Make the most of May's National Walking Month with our local walk recommendations

Walks in the Cumbrian Dales to make the most of May's National Walking Month
Make the most of May's National Walking Month

May marks the start of the Living Streets National Walking Month which this year is adopting the hashtag #Try20 to encourage us all to walk for 20 minutes each day.

With that in mind and as our village of Ravenstonedale is perfectly nestled between the Lake District and Yorkshire Dales we'd like to suggest these superb walks of varying lengths and level of challenge for guests to enjoy. In order to do this we've tapped into Richard’s insider knowledge. Richard is a qualified Mountain Leader, walking guide and regularly takes guests out to enjoy the best of our local area on foot.

Best 20-minute walk for the #Try20

Enjoy a quick 20-minute wander directly from our front door and discover the beautifully quiet and aptly named Paradise Tarn. You can sit and enjoy the herons as they stand watch and plenty of other birdlife. It’s such a relaxing spot that we find many guests wander down to the tarn every day during their stay with us.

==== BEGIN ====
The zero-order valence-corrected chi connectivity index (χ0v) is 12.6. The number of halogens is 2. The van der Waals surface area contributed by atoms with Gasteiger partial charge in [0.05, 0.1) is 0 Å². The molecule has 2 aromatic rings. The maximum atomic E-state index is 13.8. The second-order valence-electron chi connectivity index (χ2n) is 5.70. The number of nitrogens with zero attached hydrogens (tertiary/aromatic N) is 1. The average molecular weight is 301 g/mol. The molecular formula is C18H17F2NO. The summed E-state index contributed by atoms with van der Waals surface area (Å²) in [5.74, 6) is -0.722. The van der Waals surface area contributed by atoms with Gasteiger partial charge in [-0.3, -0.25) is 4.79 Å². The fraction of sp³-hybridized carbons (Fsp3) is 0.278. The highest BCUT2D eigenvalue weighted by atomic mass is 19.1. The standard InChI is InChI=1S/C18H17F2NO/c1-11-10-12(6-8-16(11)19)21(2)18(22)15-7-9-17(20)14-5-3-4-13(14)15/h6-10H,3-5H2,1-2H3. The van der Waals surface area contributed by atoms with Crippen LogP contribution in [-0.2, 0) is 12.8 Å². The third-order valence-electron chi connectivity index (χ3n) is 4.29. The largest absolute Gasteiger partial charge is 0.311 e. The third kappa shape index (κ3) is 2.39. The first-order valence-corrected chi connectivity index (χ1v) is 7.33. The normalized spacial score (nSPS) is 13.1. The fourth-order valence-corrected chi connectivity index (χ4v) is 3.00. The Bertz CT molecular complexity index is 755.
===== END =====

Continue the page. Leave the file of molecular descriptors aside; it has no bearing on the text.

A walk that makes the most of May

The cairns on Wild Boar Fell - a walk from The Green Cumbria
The cairns on Wild Boar Fell

Wild Boar Fell is a local classic and one of the finest hills in the area. With a mountainous feel this is a classic walk best enjoyed early in the day when you will hopefully capture a beautiful sunrise. Interestingly, the fell was home to the last wild boar to survive in England, hence the name.

An array of stone cairns on the east side of the plateau provide a superb lookout point with far reaching views.

There are several routes up but our suggestion is to park at Cotegill Bridge in the Mallerstang Valley and head up on open access land - although navigation skills are required.